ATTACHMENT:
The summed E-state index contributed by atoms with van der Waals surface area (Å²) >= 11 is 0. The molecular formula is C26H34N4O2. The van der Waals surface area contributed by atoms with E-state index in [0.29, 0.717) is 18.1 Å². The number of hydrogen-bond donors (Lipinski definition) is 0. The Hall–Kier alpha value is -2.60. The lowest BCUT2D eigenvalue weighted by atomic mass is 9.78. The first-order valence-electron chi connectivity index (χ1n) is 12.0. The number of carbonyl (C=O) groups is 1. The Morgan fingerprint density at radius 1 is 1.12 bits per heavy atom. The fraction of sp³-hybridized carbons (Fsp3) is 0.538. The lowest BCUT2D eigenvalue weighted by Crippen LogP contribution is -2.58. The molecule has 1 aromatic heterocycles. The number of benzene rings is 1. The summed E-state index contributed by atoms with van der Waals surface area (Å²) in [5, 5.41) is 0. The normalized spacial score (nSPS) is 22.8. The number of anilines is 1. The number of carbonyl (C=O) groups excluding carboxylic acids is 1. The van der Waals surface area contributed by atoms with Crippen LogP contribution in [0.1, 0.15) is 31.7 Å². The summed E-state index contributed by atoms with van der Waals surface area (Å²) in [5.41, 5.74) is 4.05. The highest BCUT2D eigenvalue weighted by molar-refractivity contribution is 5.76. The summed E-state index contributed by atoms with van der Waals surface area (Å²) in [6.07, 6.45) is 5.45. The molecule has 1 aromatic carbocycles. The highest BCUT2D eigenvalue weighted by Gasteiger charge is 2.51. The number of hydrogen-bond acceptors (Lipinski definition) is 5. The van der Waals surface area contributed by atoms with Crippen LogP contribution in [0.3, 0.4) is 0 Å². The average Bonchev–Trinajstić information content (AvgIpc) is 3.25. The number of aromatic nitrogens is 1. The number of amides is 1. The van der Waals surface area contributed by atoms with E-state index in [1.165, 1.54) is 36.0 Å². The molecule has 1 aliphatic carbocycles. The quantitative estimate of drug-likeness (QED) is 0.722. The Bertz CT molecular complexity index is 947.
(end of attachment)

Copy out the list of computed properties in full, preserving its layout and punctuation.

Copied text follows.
The summed E-state index contributed by atoms with van der Waals surface area (Å²) >= 11 is 0. The molecular formula is C26H34N4O2. The van der Waals surface area contributed by atoms with E-state index in [0.29, 0.717) is 18.1 Å². The number of hydrogen-bond donors (Lipinski definition) is 0. The Hall–Kier alpha value is -2.60. The lowest BCUT2D eigenvalue weighted by atomic mass is 9.78. The first-order valence-electron chi connectivity index (χ1n) is 12.0. The number of carbonyl (C=O) groups is 1. The Morgan fingerprint density at radius 1 is 1.12 bits per heavy atom. The fraction of sp³-hybridized carbons (Fsp3) is 0.538. The lowest BCUT2D eigenvalue weighted by Crippen LogP contribution is -2.58. The molecule has 1 aromatic heterocycles. The number of benzene rings is 1. The summed E-state index contributed by atoms with van der Waals surface area (Å²) in [5, 5.41) is 0. The normalized spacial score (nSPS) is 22.8. The number of anilines is 1. The number of carbonyl (C=O) groups excluding carboxylic acids is 1. The van der Waals surface area contributed by atoms with Crippen LogP contribution in [0.1, 0.15) is 31.7 Å². The summed E-state index contributed by atoms with van der Waals surface area (Å²) in [5.41, 5.74) is 4.05. The highest BCUT2D eigenvalue weighted by molar-refractivity contribution is 5.76. The summed E-state index contributed by atoms with van der Waals surface area (Å²) in [6.07, 6.45) is 5.45. The molecule has 1 aromatic carbocycles. The highest BCUT2D eigenvalue weighted by Gasteiger charge is 2.51. The number of hydrogen-bond acceptors (Lipinski definition) is 5. The van der Waals surface area contributed by atoms with Crippen LogP contribution in [0.3, 0.4) is 0 Å². The average Bonchev–Trinajstić information content (AvgIpc) is 3.25. The number of aromatic nitrogens is 1. The number of amides is 1. The van der Waals surface area contributed by atoms with E-state index in [1.165, 1.54) is 36.0 Å². The molecule has 1 aliphatic carbocycles. The quantitative estimate of drug-likeness (QED) is 0.722. The Bertz CT molecular complexity index is 947.